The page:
Home DNA Tests
Rebecca Skloot at Culture Dish has been following hearings held by the U.S. Senate regarding at-home genetic testing kits. The conclusions of these hearings (based on a study conducted by the U.S. Government Accountability Office) are pretty alarming regarding the reliability of these products.
Here are Skloot’s two recent blog entries on the topic:
Aug. 2: Totally Nailed: Home DNA Tests Ruled a Scam
July 25: At Home DNA Tests: Marketing Scam or Medical Breakthrough?
In her August 2 posting, Skloot writes:
Since this investigation was done by a committee with no actual enforcement power, the end result of all this is a recommendation to the federal government that they require oversight of DNA testing, and a warning to consumers saying “a healthy dose of skepticism may be the best prescription,” when dealing with these test results. May be? They’ve essentially been caught falsifying DNA results — I’d say that warrants more than potential skepticism. I’m thinking that’s grounds for full-fledged rejection. Good to keep in mind, since the companies are still operating in full force.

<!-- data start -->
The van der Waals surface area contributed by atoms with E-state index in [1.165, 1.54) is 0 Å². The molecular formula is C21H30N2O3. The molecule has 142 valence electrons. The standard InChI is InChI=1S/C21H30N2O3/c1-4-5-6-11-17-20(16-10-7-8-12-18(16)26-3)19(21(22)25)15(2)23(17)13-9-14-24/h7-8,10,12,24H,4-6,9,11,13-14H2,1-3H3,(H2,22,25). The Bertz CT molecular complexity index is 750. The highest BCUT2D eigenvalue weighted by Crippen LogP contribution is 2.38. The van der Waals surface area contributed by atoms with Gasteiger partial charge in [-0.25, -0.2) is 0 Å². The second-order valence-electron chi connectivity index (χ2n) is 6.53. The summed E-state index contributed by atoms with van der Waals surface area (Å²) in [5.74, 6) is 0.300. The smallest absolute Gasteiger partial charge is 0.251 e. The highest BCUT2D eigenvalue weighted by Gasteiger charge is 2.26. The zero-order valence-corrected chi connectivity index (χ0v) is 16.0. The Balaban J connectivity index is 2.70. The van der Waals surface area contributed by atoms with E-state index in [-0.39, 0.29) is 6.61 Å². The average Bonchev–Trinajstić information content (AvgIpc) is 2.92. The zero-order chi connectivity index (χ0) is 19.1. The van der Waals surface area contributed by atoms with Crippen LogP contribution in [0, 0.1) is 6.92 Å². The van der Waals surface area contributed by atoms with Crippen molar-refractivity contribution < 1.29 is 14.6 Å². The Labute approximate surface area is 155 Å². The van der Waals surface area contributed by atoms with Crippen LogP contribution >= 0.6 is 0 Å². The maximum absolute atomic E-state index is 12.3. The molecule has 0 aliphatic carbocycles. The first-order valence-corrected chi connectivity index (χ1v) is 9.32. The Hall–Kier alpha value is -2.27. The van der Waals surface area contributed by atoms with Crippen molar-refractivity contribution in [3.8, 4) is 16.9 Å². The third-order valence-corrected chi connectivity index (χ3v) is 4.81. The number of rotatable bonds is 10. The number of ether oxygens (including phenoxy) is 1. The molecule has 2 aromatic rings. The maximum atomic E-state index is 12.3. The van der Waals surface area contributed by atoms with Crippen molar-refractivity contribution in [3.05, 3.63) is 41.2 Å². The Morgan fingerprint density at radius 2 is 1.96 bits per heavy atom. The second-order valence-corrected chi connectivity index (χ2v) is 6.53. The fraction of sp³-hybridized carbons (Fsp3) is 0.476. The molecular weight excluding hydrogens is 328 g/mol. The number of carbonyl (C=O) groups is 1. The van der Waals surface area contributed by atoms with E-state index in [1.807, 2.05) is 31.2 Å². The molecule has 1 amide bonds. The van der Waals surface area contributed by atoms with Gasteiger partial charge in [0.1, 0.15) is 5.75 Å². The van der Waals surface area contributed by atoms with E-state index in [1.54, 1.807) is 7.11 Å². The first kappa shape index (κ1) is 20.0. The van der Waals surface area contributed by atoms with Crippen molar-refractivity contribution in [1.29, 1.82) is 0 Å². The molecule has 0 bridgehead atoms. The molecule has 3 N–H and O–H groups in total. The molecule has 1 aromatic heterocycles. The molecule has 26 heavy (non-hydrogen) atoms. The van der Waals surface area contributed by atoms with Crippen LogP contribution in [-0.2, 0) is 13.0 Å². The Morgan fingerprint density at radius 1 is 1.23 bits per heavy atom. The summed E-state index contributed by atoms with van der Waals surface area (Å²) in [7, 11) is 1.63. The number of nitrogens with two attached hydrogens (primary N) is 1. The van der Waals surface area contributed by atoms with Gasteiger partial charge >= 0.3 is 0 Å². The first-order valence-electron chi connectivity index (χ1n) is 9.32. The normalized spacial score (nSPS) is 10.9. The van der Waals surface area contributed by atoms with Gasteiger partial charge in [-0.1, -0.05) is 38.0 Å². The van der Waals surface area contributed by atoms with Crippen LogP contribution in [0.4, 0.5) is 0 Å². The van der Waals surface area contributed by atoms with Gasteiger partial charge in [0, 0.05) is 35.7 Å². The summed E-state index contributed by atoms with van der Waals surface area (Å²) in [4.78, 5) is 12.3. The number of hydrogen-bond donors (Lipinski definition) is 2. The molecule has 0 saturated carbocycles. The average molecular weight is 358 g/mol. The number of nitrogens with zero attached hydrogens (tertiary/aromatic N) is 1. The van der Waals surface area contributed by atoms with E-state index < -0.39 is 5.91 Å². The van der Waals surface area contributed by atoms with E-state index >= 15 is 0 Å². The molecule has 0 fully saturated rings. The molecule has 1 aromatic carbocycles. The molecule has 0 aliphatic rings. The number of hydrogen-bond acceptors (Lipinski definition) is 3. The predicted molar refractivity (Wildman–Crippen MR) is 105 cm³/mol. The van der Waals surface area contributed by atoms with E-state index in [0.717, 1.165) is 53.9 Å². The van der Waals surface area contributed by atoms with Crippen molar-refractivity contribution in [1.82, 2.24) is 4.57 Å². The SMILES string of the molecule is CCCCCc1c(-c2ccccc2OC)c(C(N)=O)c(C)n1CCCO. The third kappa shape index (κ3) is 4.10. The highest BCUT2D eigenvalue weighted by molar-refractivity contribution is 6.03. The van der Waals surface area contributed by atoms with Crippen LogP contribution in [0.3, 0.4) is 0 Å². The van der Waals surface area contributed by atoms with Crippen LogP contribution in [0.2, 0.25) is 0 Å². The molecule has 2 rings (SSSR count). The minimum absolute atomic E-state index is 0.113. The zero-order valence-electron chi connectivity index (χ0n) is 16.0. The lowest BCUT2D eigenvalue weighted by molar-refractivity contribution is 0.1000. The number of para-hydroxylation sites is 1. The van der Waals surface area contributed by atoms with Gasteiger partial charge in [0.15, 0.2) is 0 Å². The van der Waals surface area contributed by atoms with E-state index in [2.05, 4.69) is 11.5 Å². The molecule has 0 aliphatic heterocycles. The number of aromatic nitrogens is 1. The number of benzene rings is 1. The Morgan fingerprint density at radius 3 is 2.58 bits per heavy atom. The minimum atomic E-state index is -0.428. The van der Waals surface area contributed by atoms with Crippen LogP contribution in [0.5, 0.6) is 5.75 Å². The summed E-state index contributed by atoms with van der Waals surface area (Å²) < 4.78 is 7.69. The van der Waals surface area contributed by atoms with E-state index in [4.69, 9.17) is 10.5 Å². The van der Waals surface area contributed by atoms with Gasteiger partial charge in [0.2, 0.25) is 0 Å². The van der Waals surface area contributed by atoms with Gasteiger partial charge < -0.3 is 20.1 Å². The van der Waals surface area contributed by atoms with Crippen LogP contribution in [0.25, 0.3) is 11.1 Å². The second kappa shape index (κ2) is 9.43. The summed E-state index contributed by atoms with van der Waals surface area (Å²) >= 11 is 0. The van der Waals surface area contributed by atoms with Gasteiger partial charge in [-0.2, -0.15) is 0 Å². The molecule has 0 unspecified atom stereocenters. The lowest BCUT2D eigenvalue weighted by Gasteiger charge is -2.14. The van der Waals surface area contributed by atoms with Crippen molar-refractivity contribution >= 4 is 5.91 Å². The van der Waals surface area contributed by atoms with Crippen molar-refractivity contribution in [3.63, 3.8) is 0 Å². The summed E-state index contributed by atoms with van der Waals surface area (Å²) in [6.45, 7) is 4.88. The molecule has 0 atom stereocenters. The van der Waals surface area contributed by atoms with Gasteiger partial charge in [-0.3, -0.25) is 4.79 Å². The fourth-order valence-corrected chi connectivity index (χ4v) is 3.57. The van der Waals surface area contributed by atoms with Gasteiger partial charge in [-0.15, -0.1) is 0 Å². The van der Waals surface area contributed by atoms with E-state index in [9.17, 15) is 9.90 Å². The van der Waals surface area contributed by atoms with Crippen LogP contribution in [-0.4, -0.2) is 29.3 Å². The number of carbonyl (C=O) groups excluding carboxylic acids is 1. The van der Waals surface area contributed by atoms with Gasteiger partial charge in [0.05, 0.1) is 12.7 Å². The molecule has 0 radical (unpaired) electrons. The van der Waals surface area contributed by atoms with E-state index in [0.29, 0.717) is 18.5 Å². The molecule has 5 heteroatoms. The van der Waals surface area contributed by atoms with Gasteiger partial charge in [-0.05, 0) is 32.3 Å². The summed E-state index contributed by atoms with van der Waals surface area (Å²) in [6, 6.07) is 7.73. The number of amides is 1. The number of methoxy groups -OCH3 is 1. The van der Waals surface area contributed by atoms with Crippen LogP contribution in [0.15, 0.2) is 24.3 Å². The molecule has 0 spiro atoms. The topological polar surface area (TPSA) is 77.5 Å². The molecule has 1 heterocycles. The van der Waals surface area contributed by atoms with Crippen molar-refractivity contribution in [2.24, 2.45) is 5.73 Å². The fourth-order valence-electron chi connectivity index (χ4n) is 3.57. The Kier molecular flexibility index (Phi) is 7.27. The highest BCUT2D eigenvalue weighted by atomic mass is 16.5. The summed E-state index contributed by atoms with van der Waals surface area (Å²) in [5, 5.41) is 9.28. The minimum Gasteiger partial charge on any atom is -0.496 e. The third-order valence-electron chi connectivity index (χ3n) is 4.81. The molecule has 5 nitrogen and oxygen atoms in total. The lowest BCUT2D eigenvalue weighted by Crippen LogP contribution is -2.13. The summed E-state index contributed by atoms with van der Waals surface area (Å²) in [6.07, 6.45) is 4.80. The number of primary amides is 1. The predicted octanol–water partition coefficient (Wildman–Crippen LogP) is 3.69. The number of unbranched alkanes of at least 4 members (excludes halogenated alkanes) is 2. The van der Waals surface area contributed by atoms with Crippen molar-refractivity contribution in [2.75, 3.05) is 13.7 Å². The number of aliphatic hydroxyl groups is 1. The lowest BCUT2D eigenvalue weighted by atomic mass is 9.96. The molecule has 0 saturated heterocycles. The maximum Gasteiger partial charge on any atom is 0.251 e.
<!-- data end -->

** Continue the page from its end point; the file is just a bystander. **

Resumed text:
Here’s the Washington Times article Skloot cites:
‘Beware’ online DNA testing
According to the article:
DNA tests that consumers buy online to find out whether they carry genes for certain diseases are misleading, lack predictive value and can exploit the public by recommending pricey dietary supplements based on the test results, an official for the Government Accountability Office (GAO) told lawmakers….
For more resources on at-home genetic testing, see also Genethics.ca (Look under Topics >> Genetic Testing.)
Guiding Icarus: Merging Bioethics With Corporate Interests
Quality of Life and Human Difference: Genetic Testing, Health Care, and Disability
Genetic Testing: Care, Consent and Liability
Genetic Testing For Cancer: Psychological Approaches for Helping Patients and Families
More generally, see the books listed here: EthicsWeb Bookstore: Biotech Ethics